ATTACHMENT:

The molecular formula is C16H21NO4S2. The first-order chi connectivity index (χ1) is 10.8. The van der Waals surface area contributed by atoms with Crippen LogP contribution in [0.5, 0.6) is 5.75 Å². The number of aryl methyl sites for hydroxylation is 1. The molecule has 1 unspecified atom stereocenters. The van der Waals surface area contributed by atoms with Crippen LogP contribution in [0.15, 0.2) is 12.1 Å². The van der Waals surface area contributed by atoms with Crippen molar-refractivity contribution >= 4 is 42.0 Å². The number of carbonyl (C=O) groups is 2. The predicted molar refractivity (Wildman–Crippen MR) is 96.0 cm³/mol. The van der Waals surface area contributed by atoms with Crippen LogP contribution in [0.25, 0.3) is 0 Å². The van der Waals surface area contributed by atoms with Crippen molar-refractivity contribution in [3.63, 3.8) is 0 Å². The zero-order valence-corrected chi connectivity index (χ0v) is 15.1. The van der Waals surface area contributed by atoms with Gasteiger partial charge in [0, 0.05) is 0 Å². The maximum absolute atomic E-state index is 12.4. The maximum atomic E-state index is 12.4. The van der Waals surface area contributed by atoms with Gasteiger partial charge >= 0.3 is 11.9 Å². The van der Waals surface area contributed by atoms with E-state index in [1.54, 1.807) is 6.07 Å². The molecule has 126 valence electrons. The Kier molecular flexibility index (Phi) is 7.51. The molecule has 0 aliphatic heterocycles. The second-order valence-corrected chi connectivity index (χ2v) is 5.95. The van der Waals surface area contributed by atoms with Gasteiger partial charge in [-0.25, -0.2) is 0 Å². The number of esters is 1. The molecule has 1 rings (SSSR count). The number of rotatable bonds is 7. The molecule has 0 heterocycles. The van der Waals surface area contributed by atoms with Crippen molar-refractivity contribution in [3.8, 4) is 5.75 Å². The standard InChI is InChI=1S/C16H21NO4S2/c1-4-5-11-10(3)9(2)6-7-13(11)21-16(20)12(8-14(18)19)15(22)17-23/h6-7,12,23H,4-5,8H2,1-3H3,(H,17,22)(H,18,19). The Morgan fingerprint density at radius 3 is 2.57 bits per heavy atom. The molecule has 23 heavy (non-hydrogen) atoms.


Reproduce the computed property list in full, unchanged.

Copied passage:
The molecular formula is C16H21NO4S2. The first-order chi connectivity index (χ1) is 10.8. The van der Waals surface area contributed by atoms with Crippen LogP contribution in [0.5, 0.6) is 5.75 Å². The number of aryl methyl sites for hydroxylation is 1. The molecule has 1 unspecified atom stereocenters. The van der Waals surface area contributed by atoms with Crippen LogP contribution in [0.15, 0.2) is 12.1 Å². The van der Waals surface area contributed by atoms with Crippen molar-refractivity contribution >= 4 is 42.0 Å². The number of carbonyl (C=O) groups is 2. The predicted molar refractivity (Wildman–Crippen MR) is 96.0 cm³/mol. The van der Waals surface area contributed by atoms with Crippen LogP contribution in [0.25, 0.3) is 0 Å². The van der Waals surface area contributed by atoms with Crippen molar-refractivity contribution in [3.63, 3.8) is 0 Å². The zero-order valence-corrected chi connectivity index (χ0v) is 15.1. The van der Waals surface area contributed by atoms with Gasteiger partial charge in [0, 0.05) is 0 Å². The maximum absolute atomic E-state index is 12.4. The maximum atomic E-state index is 12.4. The van der Waals surface area contributed by atoms with Gasteiger partial charge >= 0.3 is 11.9 Å². The van der Waals surface area contributed by atoms with E-state index in [1.54, 1.807) is 6.07 Å². The molecule has 126 valence electrons. The Kier molecular flexibility index (Phi) is 7.51. The molecule has 0 aliphatic heterocycles. The second-order valence-corrected chi connectivity index (χ2v) is 5.95. The van der Waals surface area contributed by atoms with Gasteiger partial charge in [-0.25, -0.2) is 0 Å². The number of esters is 1. The molecule has 1 rings (SSSR count). The number of rotatable bonds is 7. The molecule has 0 heterocycles. The van der Waals surface area contributed by atoms with Crippen molar-refractivity contribution in [3.8, 4) is 5.75 Å². The standard InChI is InChI=1S/C16H21NO4S2/c1-4-5-11-10(3)9(2)6-7-13(11)21-16(20)12(8-14(18)19)15(22)17-23/h6-7,12,23H,4-5,8H2,1-3H3,(H,17,22)(H,18,19). The Morgan fingerprint density at radius 3 is 2.57 bits per heavy atom. The molecule has 23 heavy (non-hydrogen) atoms.